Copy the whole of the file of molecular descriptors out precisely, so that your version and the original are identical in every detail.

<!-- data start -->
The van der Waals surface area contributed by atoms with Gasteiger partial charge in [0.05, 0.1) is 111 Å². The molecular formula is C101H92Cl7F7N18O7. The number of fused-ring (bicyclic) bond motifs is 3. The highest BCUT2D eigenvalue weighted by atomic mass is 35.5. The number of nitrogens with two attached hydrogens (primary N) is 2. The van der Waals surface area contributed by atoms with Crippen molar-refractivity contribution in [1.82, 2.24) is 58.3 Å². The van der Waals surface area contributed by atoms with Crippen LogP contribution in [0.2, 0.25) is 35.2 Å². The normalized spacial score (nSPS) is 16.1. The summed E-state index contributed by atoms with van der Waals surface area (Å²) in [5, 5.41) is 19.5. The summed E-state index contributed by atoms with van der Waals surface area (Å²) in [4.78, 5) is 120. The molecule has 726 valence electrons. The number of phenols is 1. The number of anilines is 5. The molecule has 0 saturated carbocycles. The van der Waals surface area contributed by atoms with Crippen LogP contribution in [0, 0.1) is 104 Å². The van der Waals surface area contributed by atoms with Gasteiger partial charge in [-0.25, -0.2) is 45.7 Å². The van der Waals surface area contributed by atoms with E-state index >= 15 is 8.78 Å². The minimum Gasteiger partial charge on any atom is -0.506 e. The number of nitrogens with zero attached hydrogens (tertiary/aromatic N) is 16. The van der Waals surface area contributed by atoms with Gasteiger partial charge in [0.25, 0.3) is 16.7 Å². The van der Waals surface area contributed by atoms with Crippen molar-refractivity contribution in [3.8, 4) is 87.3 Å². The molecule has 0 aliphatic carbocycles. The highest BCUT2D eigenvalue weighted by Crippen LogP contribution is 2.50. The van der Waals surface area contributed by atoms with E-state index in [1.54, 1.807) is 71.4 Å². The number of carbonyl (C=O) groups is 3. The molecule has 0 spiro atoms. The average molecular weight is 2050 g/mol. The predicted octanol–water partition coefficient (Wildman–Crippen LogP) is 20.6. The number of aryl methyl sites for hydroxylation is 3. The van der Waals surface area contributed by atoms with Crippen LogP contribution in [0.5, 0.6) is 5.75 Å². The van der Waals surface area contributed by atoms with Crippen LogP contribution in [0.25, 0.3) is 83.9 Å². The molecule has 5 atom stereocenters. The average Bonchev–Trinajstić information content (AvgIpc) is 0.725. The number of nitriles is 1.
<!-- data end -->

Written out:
The van der Waals surface area contributed by atoms with Gasteiger partial charge in [0.05, 0.1) is 111 Å². The molecular formula is C101H92Cl7F7N18O7. The number of fused-ring (bicyclic) bond motifs is 3. The highest BCUT2D eigenvalue weighted by atomic mass is 35.5. The number of nitrogens with two attached hydrogens (primary N) is 2. The van der Waals surface area contributed by atoms with Crippen molar-refractivity contribution in [1.82, 2.24) is 58.3 Å². The van der Waals surface area contributed by atoms with Crippen LogP contribution in [0.2, 0.25) is 35.2 Å². The normalized spacial score (nSPS) is 16.1. The summed E-state index contributed by atoms with van der Waals surface area (Å²) in [5, 5.41) is 19.5. The summed E-state index contributed by atoms with van der Waals surface area (Å²) in [4.78, 5) is 120. The molecule has 726 valence electrons. The number of phenols is 1. The number of anilines is 5. The molecule has 0 saturated carbocycles. The van der Waals surface area contributed by atoms with Crippen LogP contribution in [0, 0.1) is 104 Å². The van der Waals surface area contributed by atoms with Gasteiger partial charge in [-0.25, -0.2) is 45.7 Å². The van der Waals surface area contributed by atoms with E-state index >= 15 is 8.78 Å². The minimum Gasteiger partial charge on any atom is -0.506 e. The number of nitrogens with zero attached hydrogens (tertiary/aromatic N) is 16. The van der Waals surface area contributed by atoms with Gasteiger partial charge in [0.25, 0.3) is 16.7 Å². The van der Waals surface area contributed by atoms with Crippen molar-refractivity contribution in [3.8, 4) is 87.3 Å². The molecule has 0 aliphatic carbocycles. The highest BCUT2D eigenvalue weighted by Crippen LogP contribution is 2.50. The van der Waals surface area contributed by atoms with E-state index in [1.54, 1.807) is 71.4 Å². The number of carbonyl (C=O) groups is 3. The molecule has 0 spiro atoms. The average molecular weight is 2050 g/mol. The predicted octanol–water partition coefficient (Wildman–Crippen LogP) is 20.6. The number of aryl methyl sites for hydroxylation is 3. The van der Waals surface area contributed by atoms with Crippen LogP contribution in [0.5, 0.6) is 5.75 Å². The van der Waals surface area contributed by atoms with Crippen LogP contribution in [0.25, 0.3) is 83.9 Å². The molecule has 5 atom stereocenters. The average Bonchev–Trinajstić information content (AvgIpc) is 0.725. The number of nitriles is 1.